A Zimbabwean opposition activist slain nearly two years ago was finally buried Saturday at an event marked by a low turnout and clashes between members of the main opposition party, highlighting its decline.

Moreblessing Ali, 46, a member of the opposition Citizens Coalition for Change, or CCC, was abducted in May 2022 outside a bar in Nyatsime, a neighborhood of Chitungwiza town on the outskirts of the capital, Harare.

Her body, cut into pieces, was found in a well in the area more than two weeks later, sparking anger. A man was later jailed for 30 years for the murder.

Ali’s remains had remained in a government morgue ever since. Her family refused to bury her until the release of a top official and family lawyer who was arrested after he said she had been murdered by ruling Zanu-PF supporters.

The official, Job Sikhala, spent close to two years in pre-trial detention and was released in January this year after a magistrate handed him a suspended prison sentence, paving the way for Ali’s burial on Saturday.

“We are relieved that she has finally rested,” said Wellington Ali, a brother to the slain activist. “But we are heartbroken because it is not a joke going two years without burying our relative. We have been through a lot.”

He said the family decided to skip the process of viewing the body, because “her body was getting really bad and decomposing.”

Sikhala, who quit the CCC upon his release from prison, said Ali “would not die in vain.”

“Her death will play a role in Zimbabwe’s political trajectory. She is going to inspire us to remain strong,” he said in a graveside interview at a cemetery near Chitungwiza.

Only a few dozen people, some singing political songs but not wearing party regalia, said farewell to Ali at the cemetery. Earlier in the day at her home, police officers with batons easily outnumbered mourners.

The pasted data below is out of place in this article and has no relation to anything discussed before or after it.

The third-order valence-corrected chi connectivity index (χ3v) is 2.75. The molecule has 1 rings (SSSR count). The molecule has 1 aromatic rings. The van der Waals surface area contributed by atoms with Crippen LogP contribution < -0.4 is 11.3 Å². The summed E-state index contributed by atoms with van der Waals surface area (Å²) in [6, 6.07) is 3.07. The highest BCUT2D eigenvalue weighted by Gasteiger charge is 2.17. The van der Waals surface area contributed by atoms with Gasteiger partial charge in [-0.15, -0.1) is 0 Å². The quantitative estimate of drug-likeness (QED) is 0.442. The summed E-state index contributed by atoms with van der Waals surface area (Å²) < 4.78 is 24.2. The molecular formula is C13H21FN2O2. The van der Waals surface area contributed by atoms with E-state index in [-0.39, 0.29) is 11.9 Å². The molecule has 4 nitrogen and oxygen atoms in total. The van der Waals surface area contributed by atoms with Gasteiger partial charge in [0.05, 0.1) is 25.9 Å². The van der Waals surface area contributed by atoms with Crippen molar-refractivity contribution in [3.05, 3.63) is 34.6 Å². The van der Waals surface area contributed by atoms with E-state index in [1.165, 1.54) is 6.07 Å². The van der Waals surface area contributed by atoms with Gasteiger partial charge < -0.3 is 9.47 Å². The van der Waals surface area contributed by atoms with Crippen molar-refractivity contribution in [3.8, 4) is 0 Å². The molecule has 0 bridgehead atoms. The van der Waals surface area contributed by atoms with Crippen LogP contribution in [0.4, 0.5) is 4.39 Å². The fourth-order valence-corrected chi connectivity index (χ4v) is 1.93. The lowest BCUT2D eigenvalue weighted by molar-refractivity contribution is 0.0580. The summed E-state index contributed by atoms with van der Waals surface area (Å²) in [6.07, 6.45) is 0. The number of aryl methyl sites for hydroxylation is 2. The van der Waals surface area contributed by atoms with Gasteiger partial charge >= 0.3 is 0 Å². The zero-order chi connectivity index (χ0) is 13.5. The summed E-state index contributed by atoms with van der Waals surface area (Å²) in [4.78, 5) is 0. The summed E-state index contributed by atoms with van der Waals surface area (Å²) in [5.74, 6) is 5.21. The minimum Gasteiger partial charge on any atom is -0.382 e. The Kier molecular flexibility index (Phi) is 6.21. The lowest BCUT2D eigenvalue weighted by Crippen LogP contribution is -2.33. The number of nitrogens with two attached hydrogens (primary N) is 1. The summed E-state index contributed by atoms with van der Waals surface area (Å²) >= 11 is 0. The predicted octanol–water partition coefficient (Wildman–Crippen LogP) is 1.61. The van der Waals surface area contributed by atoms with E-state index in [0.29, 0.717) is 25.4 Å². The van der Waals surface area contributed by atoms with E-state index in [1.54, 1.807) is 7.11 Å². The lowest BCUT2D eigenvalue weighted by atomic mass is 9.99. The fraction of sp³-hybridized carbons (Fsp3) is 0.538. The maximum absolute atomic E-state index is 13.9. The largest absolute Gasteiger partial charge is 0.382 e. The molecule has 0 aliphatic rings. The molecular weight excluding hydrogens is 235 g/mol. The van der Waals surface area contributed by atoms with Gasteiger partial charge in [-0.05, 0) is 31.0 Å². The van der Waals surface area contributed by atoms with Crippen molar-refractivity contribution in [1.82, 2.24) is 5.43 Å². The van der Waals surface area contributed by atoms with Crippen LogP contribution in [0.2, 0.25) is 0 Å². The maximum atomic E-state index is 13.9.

Such scenes are in stark contrast to the multitudes of CCC supporters and top officials who gathered to grieve Ali when her body parts were discovered in June 2022 – shedding light onto the disintegration of a party that was once a formidable force in Zimbabwe’s politics.

In August last year, the party’s candidate and then leader Nelson Chamisa narrowly lost presidential elections.

However, the CCC took control of all major cities and towns, as well as winning enough parliamentary seats to deny the ruling ZANU-PF party the two-thirds majority it would need in order to change sections of the Constitution.

But the party has struggled to remain united since the elections after a man claiming to be the CCC secretary-general began removing dozens of elected officials, with support from parliamentary authorities, the government and the courts.

Chamisa said his party didn’t even have a position of secretary-general and described the man as an imposter and fraudster.

The CCC has since split into many tiny factions after Chamisa quit the party in January, claiming that President Emmerson Mnangawa’s administration had hijacked the opposition and was engineering its decimation.

Some of Chamisa’s former associates accuse him of being dictatorial, charges he denies, claiming the movement has been a victim of state machinations.

The few mourners at Ali’s burial shoved and engaged in verbal insults as each faction tried to drown out the other and take control of burial proceedings.

The brawling opposition activists left before the burial was over, with only a handful of Ali’s family members remaining to complete the process.

Further to the opposition infighting, some local and international organizations such as Amnesty International say Mnangagwa is using intimidation, arrests and the courts to entrench his rule.

The 81-year-old former guerrilla fighter promised democratic reforms when he replaced longtime ruler Robert Mugabe after a popular army-backed 2017 coup but is now accused of being as repressive as his predecessor and mentor.

Mnangagwa attributes the near-collapse of the opposition to infighting and denies allegations of subverting democracy.

However, some fear for the future of Zimbabwe’s democracy now that the ruling party, which has since regained its two-thirds majority in the lower house of parliament, is governing without effective and organized opposition for the first time in decades.

“Locally, there are fears among people that we are moving towards a one-party state, with democracy dying a slow death,” said the Zimbabwe Catholic Bishops Conference in a letter marking the start of the church’s Lenten season in February.